How long will we keep fooling ourselves that Filipinos want ‘change’?

Election after election we hear the purported clamor of Filipinos for “change”: a radical transformation of our politics, where the government genuinely represents the interests of the many – the way a democracy should work.

This “change” means having elected officials who are not part of established political dynasties, who have not been smeared by corruption scandals, and are elected based on their competence rather than name recognition.

All of these are excellent standards for voting political candidates and if this is how majority of voters would vote, that elusive “change” we seek would eventually be achieved. However, if the recent poll survey results were to go by we can conclude that the appetite for “change” we Filipinos often talk about is nothing but a charade.

(READ: Pulse Asia March 2019 poll survey results)

It is common to see entire neighborhoods littered with campaign paraphernalia during election season. (Photo from Getty Images)

The 2019 Senate elections feature some very competent candidates, each with solid platforms that are aimed to address the many ills the country faces:

Chel Diokno, a lifelong human rights activist and lawyer, advocates for judicial reform to ensure the law applies equally to all Filipinos, regardless of social status.

Neri Colmenares, another lifelong activist and lawyer, pushes for improving workers’ rights by prohibiting the practice of “contractualization” and to improve the welfare of farmers.

Samira Gutoc, a Filipino-Muslim civic leader, wants to expedite the rehabilitation of war-torn Marawi City to enable its residents to return to their ancestral homes.

Those are only three examples of excellent candidates vying for a seat in the Senate in this year’s mid-term elections, and yet none of them are performing well in the election surveys released.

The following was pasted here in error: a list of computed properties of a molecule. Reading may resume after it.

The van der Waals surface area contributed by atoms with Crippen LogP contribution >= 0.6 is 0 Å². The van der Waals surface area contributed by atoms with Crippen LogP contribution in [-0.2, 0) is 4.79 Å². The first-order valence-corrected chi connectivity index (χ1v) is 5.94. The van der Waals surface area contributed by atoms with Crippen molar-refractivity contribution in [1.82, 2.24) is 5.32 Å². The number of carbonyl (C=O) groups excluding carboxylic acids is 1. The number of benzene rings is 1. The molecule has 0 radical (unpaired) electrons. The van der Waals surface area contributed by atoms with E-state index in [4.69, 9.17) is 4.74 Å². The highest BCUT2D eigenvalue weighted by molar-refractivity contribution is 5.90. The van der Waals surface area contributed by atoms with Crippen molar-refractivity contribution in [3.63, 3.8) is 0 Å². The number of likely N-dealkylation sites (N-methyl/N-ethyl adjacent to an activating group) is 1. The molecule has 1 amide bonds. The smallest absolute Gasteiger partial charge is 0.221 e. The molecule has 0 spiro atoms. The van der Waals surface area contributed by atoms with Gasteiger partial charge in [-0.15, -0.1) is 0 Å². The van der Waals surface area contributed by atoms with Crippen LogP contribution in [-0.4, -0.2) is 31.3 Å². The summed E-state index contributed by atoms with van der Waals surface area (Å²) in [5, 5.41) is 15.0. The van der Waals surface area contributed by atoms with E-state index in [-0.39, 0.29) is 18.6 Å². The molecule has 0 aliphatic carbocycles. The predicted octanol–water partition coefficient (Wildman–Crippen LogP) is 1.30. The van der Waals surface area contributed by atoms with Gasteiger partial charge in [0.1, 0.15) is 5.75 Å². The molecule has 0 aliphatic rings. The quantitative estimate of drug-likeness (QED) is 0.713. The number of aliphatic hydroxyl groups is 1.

Instead, the individuals who comprise the “Magic 12” – the dozen candidates with the highest number of votes and who will become Senators – are almost entirely either part of political dynasties, have been tainted by corruption scandals, or simply benefit from name-recognition for being prominent TV and movie actors.

Bong Revilla Jr. belongs to all three categories: his father, Bong Sr., was also a former Senator and only retired when the former was elected to the upper chamber in 2004. He was implicated in the infamous “Pork Barrel Scam” of 2013, and was detained for allegedly pocketing more than Php1 billion in taxpayer funds for his own gain.

The two Revilla patriarchs are not the only actors-turned-politicians in their clan: Junior’s wife – Lani Mercado – and son, Jolo, have both starred in numerous movies and TV series, and are elected public officials themselves. This makes the family a political dynasty, and most of their support-base is attributed to their status as celebrities.

Despite ticking all three boxes of what Filipinos are allegedly tired of seeing in their politicians, Bong Jr. consistently polls safely inside the “Magic 12”.